Today, I saw love.
True love -- the kind that is full of patience, kindness and gentleness.
My father, who has advanced stage Alzheimer's, has always been a quiet, gentle-natured man. He is the father who calmly read his newspaper while the neighborhood kids engaged in a water fight that often sloshed as much water inside as outside. He is the kind of man who, upon his youngest daughter (that would be me) rushing into the house and informing him that she left the scene of an accident in order to come get his help, calmly bundled up his daughter into his own vehicle and drove back to the scene of the accident to calm down the other irate driver. He lived through the terror of bombing raids and constant shelling during the Korean War; the noise and chaos of ordinary life were music to his ears.
But his Alzheimer's has started to eat away at his ability to cope with unfamiliar surroundings or noises. My family and my brother's family joined my mom and dad today for lunch, and their normally quiet, peaceful home was filled with the noise of laughing children and happy conversation. These are the noises that used to make my father happy. But today, they caused distress.
And in the midst of his distress, I witnessed true love.
His long, thick fingers, calloused from a lifetime of hard work, are intertwined, clasped tightly into one solid fist hovered over his lap, his knuckles white from the strength of his grip, his arms quivering as the tension ascends from his hands and spreads through his body. His baseball hat is pulled low over his forehead, his eyes tightly closed against the chaos all around and the swell of emotion inside. A single tear escapes and rolls slowly down his cheek. He unclasps his hands and carefully wipes the tear away. He looks at me, and I put my hand on my father's knee and tell him that it's OK -- words he has uttered to me at so many points on my life. His eyes tell me things are not yet OK.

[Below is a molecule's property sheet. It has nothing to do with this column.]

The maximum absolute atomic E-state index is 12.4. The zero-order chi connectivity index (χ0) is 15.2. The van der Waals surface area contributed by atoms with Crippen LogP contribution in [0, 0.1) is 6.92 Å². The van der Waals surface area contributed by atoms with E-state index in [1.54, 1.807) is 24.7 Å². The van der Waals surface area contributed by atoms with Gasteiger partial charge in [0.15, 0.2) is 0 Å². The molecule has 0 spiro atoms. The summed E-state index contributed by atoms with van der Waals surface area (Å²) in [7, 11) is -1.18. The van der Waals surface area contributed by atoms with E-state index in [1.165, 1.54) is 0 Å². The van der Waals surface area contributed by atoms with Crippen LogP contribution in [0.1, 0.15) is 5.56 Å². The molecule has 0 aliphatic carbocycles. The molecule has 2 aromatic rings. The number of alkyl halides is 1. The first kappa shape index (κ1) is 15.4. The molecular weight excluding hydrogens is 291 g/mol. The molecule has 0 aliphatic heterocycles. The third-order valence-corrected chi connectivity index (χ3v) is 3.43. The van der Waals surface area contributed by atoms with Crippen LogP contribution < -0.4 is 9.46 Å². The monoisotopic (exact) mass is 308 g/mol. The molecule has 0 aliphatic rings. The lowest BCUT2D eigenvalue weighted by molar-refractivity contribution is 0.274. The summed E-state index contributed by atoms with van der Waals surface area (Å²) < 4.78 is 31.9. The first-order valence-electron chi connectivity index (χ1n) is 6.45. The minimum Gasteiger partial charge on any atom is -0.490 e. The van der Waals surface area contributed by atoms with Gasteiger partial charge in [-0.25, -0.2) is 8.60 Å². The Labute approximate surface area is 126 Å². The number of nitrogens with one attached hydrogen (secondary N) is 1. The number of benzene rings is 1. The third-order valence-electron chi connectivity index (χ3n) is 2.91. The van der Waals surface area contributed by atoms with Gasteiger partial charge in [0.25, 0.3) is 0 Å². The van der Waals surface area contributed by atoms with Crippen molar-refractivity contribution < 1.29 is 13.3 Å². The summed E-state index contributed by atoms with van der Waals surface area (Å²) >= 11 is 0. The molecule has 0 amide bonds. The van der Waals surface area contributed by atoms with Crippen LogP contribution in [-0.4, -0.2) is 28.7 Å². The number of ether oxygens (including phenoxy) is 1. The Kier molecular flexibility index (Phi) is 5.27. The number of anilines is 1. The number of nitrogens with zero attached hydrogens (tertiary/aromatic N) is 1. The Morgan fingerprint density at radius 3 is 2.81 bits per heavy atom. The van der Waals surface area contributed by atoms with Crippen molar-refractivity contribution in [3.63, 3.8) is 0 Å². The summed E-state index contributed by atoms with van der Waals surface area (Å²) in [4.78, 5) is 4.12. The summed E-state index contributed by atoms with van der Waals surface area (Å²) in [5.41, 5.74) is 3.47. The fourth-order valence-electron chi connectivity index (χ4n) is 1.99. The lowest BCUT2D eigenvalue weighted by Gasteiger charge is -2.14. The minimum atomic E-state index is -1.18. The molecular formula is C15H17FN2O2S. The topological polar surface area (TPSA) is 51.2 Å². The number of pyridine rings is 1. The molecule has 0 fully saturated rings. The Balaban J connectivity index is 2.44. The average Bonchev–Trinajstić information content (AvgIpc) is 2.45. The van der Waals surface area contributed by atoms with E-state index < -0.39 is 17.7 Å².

My mother squats in front of him and cups his head between her hands, gently and slowly caressing his neck, his face, his head. He rests his hands on her arms, the tension dissipating as she leans forward until his forehead is resting against her own. Over and over, she whispers to him, "It's OK. It's OK. You're OK. I'm here. I'm here. You're OK."
He opens his eyes and looks into hers, safe now that she is there. He rises from his chair, clasps her hand and soaks in the comfort of the voice of his wife.
A lot of industries deliver a cacophony of ways to express love: expensive bouquets of flowers, boxes of prettily wrapped chocolates, elegant dinners that all cost far too much simply because they know they can. And don't forget the paper cards with messages made up by someone else that only require that we scribble our name before sealing the envelope. There are a plethora of products exchanged -- all in the name of love.
Those things are nice, and I'm certainly not saying I don't like gifts. I do. In fact, I really do.
I've seen love.
It is the most beautiful gift of all.
Originally published on Mama CEO
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